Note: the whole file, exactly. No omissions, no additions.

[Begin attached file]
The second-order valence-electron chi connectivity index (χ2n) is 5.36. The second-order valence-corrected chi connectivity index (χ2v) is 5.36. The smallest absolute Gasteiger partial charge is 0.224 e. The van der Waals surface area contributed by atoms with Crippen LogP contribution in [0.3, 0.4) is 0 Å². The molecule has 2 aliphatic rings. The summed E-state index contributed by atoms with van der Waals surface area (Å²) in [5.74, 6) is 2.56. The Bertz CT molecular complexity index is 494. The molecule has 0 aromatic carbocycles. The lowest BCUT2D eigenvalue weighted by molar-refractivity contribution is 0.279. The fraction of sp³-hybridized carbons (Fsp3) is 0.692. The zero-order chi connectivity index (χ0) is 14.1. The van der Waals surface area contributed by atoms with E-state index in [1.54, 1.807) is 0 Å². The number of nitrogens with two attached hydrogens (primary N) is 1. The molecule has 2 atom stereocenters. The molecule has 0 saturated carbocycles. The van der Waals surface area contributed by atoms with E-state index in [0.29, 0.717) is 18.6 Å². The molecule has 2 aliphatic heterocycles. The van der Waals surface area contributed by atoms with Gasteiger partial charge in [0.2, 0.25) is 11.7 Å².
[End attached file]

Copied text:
The second-order valence-electron chi connectivity index (χ2n) is 5.36. The second-order valence-corrected chi connectivity index (χ2v) is 5.36. The smallest absolute Gasteiger partial charge is 0.224 e. The van der Waals surface area contributed by atoms with Crippen LogP contribution in [0.3, 0.4) is 0 Å². The molecule has 2 aliphatic rings. The summed E-state index contributed by atoms with van der Waals surface area (Å²) in [5.74, 6) is 2.56. The Bertz CT molecular complexity index is 494. The molecule has 0 aromatic carbocycles. The lowest BCUT2D eigenvalue weighted by molar-refractivity contribution is 0.279. The fraction of sp³-hybridized carbons (Fsp3) is 0.692. The zero-order chi connectivity index (χ0) is 14.1. The van der Waals surface area contributed by atoms with E-state index in [1.54, 1.807) is 0 Å². The number of nitrogens with two attached hydrogens (primary N) is 1. The molecule has 2 atom stereocenters. The molecule has 0 saturated carbocycles. The van der Waals surface area contributed by atoms with E-state index in [0.29, 0.717) is 18.6 Å². The molecule has 2 aliphatic heterocycles. The van der Waals surface area contributed by atoms with Gasteiger partial charge in [0.2, 0.25) is 11.7 Å².